Source: Global Times Published: 2018-8-27
In the past five years since China first proposed the Belt and Road (B&R) initiative, massive infrastructure projects from railways to ports and power plants have been built in many countries, with tangible benefits that have been hailed by locals. But the B&R has also encountered challenges, some of which are likely to continue if left unaddressed, experts said on Monday.
While some of the criticism toward the B&R, such as calling it "debt-trap diplomacy," has been groundless, problems such as different standards and regulations or disputes do warrant consideration and appropriate adjustments, they noted.
Next month will mark the fifth anniversary of the inception of the B&R, China's vision to rebuild the ancient Silk Road that once brought prosperity to many countries along its routes.
"In the past five years, the B&R has been like a baby learning how to walk. And along the way, it is only natural that the baby would stumble sometimes," said Liang Haiming, chairman of the China Silk Road iValley Research Institute.
"But everyone is happy to see the baby has grown up fast," Liang added.
Between 2015 and June 2018, Chinese companies have undertaken 21,284 contracts for projects in more than 60 countries and regions worth a total of $410.78 billion as part of the B&R, according to data from the Ministry of Commerce. Data for before 2015 is not available.
While the projects have greatly helped these countries to address their outdated infrastructure and lack of funding, they have also been billed by some as a "debt trap" set up by China to gain influence in these countries.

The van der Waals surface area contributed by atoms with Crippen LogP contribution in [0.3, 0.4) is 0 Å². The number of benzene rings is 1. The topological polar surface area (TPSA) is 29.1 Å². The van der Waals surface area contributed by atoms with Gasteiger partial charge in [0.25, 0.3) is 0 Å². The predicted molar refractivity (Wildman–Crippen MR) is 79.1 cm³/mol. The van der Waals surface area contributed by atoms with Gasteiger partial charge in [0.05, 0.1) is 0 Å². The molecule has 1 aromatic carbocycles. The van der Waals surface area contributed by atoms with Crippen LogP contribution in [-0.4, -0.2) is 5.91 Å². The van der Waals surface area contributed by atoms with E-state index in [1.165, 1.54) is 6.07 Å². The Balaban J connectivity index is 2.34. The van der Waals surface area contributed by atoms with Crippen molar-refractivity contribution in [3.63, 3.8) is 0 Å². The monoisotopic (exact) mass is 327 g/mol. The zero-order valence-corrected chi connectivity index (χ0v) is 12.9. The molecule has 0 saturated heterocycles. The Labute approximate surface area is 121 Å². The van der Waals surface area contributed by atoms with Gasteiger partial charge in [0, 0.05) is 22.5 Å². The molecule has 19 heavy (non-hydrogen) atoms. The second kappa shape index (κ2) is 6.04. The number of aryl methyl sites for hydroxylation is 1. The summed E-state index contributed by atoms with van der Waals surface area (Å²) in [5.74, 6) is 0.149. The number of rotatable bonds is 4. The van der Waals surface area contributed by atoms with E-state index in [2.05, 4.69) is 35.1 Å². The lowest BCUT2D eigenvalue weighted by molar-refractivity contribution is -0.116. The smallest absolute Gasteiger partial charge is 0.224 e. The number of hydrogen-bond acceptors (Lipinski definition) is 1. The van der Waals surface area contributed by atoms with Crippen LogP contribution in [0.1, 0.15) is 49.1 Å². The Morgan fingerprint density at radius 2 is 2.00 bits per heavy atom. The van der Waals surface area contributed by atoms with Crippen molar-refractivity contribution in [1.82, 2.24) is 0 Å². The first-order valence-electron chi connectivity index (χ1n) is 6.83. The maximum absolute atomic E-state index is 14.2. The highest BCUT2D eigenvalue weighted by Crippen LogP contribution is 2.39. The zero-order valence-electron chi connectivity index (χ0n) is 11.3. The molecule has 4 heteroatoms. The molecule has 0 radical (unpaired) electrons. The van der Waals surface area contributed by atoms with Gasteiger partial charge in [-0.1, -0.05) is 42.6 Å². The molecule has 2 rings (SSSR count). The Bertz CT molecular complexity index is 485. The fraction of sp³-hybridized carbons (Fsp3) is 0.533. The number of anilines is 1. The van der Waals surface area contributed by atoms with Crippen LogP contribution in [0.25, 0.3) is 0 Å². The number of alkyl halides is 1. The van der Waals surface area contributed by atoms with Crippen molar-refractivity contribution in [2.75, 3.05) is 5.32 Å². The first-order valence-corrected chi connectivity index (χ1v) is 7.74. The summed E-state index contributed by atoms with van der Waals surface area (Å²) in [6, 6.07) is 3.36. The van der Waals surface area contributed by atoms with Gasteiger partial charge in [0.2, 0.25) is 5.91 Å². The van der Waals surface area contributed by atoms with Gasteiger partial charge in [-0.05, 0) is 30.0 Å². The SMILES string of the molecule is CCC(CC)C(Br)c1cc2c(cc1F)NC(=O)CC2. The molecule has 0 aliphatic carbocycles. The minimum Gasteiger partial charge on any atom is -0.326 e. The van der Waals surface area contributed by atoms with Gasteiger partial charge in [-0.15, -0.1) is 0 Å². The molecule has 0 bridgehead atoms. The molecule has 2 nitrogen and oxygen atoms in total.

Liu Ying, a research fellow with the Chongyang Institute for Financial Studies at Renmin University of China, said that this argument is baseless and is propelled mainly by some Western countries, particularly the US, that are wary of the fast progress of the B&R.
"The debt issue is basically non-existent. Look at Africa; they do not have debt issues that are as serious as some have suggested. Yes, they do have debts, but so do many countries around the world," Liu told the Global Times on Monday.
"Also, their debts have nothing to do with B&R projects because most of these projects were funded and built by Chinese companies. How would that add to government debt?"
However, experts said that there are many areas that could be improved to ensure the continued, smooth implementation of the B&R.
"The most important thing is to ensure the security of B&R projects, so we need to set up a security mechanism," Liang said. So far, there have been no major security incidents at B&R projects, but as implementation continues, security risks could grow in certain areas, experts noted.
Liang also pointed out that China needs to improve standards for construction, technology and services and possibly establish a uniform set of standards to ensure smooth implementation, because many of these countries have different sets of standards that could be complicated for projects.
"The B&R has been focused on 'heavy' projects like high-speed rail and infrastructure, but in the future we might need to push for 'light' projects [such as services]," he said, adding that China should also set up a dispute-settlement mechanism for the B&R.
Liu added that academic and people-to-people exchanges are also lagging behind and will need to be improved going forward.
"We have so far focused on economic cooperation, but the ultimate goal is to build a community with a shared future. How close we are with other countries and their people will determine how successful the B&R will be," she said.
Liu Ying is a research fellow with the Chongyang Institute for Financial Studies at Renmin University of China.